- The Washington Times - Thursday, June 3, 2004

Name game

“Had Apple Blythe Alison Martin — the offspring of a celebrity couple, Gwyneth Paltrow and Chris Martin — been born a boy, it is quite possible she would have had been given something of a more normal name. … Alexander Bentley, of University College, London, and his colleagues are studying the mathematics of cultural transmission. …

“Bentley looked at the frequencies of different first names in American babies. One of his findings was that the ‘mutation rate’ in names is higher for girls than for boys. Parents, in other words, are more liable to be inventive when choosing a name for a baby girl. …

“One possibility is that in a society where family names are inherited patrilineally, parents feel constrained by tradition when it comes to choosing first names for their sons. As a result, boys often end up with the names of their ancestors. But when those same parents come to choose names for their daughters, they feel less constrained and more able to choose based on style and beauty.”

From “Moniker’s progress,” in the May 20 issue of the Economist

Sunday school

“Hindu parents in Middletown, Conn., looked around one day in the Sri Satyanarayana Temple and asked, ‘Where are the kids?’ They saw that their American-born children had little knowledge of Hinduism and even less interest in it. They realized that if they didn’t engage them in their rich religious and cultural heritage, it might soon be lost.

“So a team came today and formed the Hindu Sunday School. It has been a grand success, with more than 50 children ranging from ages 6 to 16 attending consistently for two and one-half years. Sunday school is an American institution. Long ago, immigrants of Western religions faced the challenge of passing on their heritage to generation after generation, and they figured out a system which is now the primary mode of religious instruction for millions of American children.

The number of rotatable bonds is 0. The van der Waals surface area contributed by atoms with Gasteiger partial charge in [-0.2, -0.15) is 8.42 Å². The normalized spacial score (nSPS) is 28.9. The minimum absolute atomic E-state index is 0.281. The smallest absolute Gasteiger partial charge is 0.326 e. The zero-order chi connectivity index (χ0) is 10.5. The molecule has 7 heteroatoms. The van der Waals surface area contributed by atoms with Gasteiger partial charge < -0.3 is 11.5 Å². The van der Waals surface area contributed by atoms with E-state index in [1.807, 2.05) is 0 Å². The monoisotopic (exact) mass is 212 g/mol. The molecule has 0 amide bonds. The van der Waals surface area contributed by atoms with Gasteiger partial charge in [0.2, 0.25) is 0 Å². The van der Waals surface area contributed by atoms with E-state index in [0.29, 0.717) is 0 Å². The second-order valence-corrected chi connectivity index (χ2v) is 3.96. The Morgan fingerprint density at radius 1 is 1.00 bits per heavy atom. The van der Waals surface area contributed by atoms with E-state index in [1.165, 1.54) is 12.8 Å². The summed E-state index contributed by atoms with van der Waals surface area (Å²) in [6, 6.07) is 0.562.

“The whole country is scheduled around attending church on Sunday. … The Hindu parent-teachers who launched this program decided to take advantage of this established church model, and it worked. Hindu kids in the Hartford area actually like it, and they keep on coming back.”

From “Kids Love Hindu Sunday School,” in the July issue of Hinduism Today

‘Iliad’ lite

“It took three movies to do justice to ‘The Lord of the Rings,’ five (so far) to tell the tale of ‘Star Wars,’ two to chronicle the demise of [Quentin] Tarantino’s ‘Bill,’ and three, incredibly, to give us the ‘Matrix’ saga, a saga with a concept, but no plot at all. In Wolfgang Petersen’s new ‘Troy,’ by contrast, Homer’s ‘Iliad,’ a story that has endured intact for 3,000 years, one of the glories, indeed, of Western culture … is sliced, diced, and distilled into blandness, all so it can fit into the confines of just one film and, presumably, rake in a buck or two.

“Homer’s Troy took 10 years to fall, Petersen’s collapses in about three weeks, taking most of the ancient epic with it. There’s no Cassandra, for example, and there are no gods. Achilles survives long enough to skulk inside the Trojan Horse, Ajax falls in battle rather than (the usual story) by his own hand, and Agamemnon is butchered honorably at war rather than, on his return home by, embarrassingly, his wife’s boyfriend. And no, the fact that the film has a bit of the ‘Odyssey’ tacked on at the end (all that business about a horse) is absolutely no compensation, particularly for those of us who were rooting for the Trojans.”

Andrew Stuttaford, writing on “The Fall of ‘Troy,’” Tuesday in National Review Online at www.nationalreview.com

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